Part of my very wonderful family drove all the way from Texas to see us last week. They stopped in Gettysburg and Intercourse on the way here, and they saw Niagara on the way home. In between, we had them here.
What with the temperatures already on the downward climb toward fall and the storms that settle in in late July, we did not manage to swim but twice. We decided not to do much driving while they were here since they drove over 4000 miles round trip. That left: chicken fence.
My aunt, who probably hung the moon between mopping the floor and catching fish when I was little, went right out the door with me every time I did chores after 6:00 am. And what we did most was move chickens around. Laugh if you will, but we were at a chicken crisis point during the visit, what with moving the new layers in with the older ones and getting the meat birds settled in their new digs.
My uncle kept Jason company, taught me the right way to use a riding lawn mower, kept the kids in line, and taught us how to replace a mower blade.
My cousin was just there. I don't mean like a lump; I mean like, every time I was wondering what to do, she seemed to be there doing the right thing. She seemed unflappable, even after spending hour after hour in a cramped car with her two children and her parents.
We also picked blueberries, 64 pounds of blueberries. Then, my aunt, my cousin, Jason, and I put up all the berries the children had not eaten. Surprisingly, even with five kids working at it, we had a lot of berries to put in the freezer and into canning jars.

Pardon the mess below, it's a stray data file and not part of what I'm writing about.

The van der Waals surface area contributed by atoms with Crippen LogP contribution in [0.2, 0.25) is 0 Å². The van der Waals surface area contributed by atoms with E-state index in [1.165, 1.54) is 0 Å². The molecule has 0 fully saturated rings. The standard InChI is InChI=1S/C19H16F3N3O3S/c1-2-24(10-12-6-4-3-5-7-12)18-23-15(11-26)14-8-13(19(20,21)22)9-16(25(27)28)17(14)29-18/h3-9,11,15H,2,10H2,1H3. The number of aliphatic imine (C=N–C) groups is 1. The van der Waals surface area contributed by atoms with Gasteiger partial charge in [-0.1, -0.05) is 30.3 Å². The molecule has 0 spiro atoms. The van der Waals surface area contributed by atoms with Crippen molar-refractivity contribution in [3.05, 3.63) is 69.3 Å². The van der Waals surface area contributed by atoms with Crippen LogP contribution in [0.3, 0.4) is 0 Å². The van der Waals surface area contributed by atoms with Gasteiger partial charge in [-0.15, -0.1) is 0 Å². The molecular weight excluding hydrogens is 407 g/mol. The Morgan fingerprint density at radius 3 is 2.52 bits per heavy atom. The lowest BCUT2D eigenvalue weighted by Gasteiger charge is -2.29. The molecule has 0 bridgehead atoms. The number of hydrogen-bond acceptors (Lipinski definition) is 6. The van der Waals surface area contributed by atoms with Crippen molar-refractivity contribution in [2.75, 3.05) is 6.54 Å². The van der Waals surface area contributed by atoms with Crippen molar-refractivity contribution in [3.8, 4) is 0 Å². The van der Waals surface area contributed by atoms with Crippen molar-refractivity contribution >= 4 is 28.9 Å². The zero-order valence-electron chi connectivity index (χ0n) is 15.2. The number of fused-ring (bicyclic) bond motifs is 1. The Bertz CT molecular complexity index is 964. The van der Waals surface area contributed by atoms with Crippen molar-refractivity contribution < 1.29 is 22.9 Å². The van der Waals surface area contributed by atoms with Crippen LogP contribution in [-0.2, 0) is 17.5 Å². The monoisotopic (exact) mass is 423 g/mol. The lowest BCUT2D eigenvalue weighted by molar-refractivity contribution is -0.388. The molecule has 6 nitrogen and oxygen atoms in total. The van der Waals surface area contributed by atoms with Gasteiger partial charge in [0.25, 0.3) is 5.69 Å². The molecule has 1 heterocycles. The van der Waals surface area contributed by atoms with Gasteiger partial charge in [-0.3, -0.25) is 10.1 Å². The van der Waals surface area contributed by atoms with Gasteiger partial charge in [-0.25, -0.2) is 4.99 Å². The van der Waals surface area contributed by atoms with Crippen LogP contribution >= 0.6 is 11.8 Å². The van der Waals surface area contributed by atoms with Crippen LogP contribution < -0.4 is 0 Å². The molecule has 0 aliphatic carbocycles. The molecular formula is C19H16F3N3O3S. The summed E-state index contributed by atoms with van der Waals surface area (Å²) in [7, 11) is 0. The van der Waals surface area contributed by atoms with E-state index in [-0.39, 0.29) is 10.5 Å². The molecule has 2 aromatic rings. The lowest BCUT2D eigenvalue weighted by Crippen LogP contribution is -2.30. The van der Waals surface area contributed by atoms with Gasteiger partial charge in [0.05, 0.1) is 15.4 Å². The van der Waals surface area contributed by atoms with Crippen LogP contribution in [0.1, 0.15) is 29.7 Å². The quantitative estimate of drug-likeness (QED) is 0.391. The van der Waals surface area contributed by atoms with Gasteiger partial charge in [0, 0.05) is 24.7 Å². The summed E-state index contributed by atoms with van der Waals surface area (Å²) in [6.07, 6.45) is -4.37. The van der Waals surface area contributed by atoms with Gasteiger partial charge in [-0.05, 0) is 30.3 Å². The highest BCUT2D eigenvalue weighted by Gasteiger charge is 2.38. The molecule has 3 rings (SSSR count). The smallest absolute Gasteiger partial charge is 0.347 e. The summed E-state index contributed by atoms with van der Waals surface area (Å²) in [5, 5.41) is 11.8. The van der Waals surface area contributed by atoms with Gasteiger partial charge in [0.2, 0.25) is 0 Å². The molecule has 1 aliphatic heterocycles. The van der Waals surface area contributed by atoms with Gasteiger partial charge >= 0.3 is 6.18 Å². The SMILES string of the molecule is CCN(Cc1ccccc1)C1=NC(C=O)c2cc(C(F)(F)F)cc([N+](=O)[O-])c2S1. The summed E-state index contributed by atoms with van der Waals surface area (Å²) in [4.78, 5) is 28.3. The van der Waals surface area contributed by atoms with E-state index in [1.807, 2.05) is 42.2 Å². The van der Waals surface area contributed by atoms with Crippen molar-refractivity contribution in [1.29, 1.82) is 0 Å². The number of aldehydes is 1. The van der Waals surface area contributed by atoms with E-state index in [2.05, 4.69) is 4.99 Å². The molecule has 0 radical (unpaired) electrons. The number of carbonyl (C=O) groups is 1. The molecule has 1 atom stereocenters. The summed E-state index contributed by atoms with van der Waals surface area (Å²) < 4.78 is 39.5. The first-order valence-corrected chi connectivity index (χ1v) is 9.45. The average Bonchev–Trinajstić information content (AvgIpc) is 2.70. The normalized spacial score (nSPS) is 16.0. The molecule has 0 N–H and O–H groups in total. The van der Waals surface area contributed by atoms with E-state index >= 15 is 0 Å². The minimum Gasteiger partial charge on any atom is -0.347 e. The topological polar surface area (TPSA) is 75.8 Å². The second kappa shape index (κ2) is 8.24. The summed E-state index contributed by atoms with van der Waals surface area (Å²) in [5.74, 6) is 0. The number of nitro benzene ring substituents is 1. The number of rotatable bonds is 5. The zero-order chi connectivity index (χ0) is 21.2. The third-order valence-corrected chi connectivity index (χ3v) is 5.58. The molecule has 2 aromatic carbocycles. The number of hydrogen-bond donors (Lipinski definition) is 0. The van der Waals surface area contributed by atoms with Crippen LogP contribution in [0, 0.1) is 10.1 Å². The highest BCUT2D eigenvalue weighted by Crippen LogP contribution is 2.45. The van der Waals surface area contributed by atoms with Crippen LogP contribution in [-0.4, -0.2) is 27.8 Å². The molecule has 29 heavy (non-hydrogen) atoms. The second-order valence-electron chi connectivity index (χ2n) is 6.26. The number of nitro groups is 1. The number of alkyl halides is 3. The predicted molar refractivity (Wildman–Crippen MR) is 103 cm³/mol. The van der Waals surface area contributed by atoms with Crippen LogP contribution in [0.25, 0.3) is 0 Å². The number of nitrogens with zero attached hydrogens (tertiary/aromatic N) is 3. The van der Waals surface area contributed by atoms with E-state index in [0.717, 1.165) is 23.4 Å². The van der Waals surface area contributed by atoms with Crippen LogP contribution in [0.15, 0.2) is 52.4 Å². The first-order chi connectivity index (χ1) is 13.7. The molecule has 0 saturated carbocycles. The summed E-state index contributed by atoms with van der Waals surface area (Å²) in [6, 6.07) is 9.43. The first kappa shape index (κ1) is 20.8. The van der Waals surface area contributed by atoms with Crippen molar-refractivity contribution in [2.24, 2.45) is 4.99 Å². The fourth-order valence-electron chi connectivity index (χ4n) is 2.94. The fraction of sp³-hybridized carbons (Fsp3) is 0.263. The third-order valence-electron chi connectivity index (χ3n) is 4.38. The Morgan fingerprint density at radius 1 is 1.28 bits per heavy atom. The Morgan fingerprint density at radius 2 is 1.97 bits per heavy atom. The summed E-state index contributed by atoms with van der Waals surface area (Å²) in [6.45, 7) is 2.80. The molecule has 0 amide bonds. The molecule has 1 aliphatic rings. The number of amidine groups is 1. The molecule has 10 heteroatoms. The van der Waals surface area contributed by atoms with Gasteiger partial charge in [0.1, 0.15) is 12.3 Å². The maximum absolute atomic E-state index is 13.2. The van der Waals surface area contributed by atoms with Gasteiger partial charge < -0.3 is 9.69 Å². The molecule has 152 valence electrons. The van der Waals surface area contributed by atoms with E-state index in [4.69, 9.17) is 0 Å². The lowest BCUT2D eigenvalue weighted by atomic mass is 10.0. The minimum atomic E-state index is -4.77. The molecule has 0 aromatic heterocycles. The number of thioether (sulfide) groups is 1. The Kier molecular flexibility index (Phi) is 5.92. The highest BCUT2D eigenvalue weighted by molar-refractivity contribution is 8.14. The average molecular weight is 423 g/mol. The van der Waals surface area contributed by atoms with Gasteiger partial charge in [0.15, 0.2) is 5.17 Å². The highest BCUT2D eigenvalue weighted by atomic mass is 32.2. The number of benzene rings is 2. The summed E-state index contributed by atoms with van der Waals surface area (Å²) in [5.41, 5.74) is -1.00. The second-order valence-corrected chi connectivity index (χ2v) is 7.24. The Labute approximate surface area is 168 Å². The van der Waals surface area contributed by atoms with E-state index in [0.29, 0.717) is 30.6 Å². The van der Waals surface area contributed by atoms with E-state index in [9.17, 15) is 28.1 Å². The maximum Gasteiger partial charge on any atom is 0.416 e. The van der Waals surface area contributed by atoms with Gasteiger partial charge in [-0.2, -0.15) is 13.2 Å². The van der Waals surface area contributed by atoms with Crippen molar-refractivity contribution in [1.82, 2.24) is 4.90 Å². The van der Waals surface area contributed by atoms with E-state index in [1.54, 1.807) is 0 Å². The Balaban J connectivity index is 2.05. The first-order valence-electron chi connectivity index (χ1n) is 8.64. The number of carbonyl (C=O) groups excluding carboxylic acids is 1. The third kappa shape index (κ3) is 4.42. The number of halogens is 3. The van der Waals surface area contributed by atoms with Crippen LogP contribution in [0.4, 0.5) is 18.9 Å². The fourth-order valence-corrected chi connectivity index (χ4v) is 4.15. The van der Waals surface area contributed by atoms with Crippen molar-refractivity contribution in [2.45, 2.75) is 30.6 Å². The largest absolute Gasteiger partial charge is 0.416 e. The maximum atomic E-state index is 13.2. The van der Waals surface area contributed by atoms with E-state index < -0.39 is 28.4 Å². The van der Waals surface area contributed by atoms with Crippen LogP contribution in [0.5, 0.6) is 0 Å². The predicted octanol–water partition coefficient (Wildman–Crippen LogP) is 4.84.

There was also the water problem while they were here. How would you like to tell the extra five people staying with you that it might be best if they peed outside and flushed with a bucket when necessary? You might think the guests would blanch, but no! They just rolled with it.
And that's where we come to the part about choices. Jason and I choose to live this far away from family. We have a pretty clear sense of all that we lose by doing it. Yet- when I am with my family, I really try to imagine living right with them. Maybe they would feel suffocated by my desire to be right with people; maybe we would all hate each other after a month or two. I don't really know. I just know I feel an incredible longing for intergenerational housing and living when I'm with these awesome people. Still, I choose Vermont and land and cleaner air and more rain and fresh water and a kookie house and canoeing and skiing and local food and a coop and lots of other quirky people that make me feel less weird.
I just feel the weight of those choices more keenly in fresh absence of my family.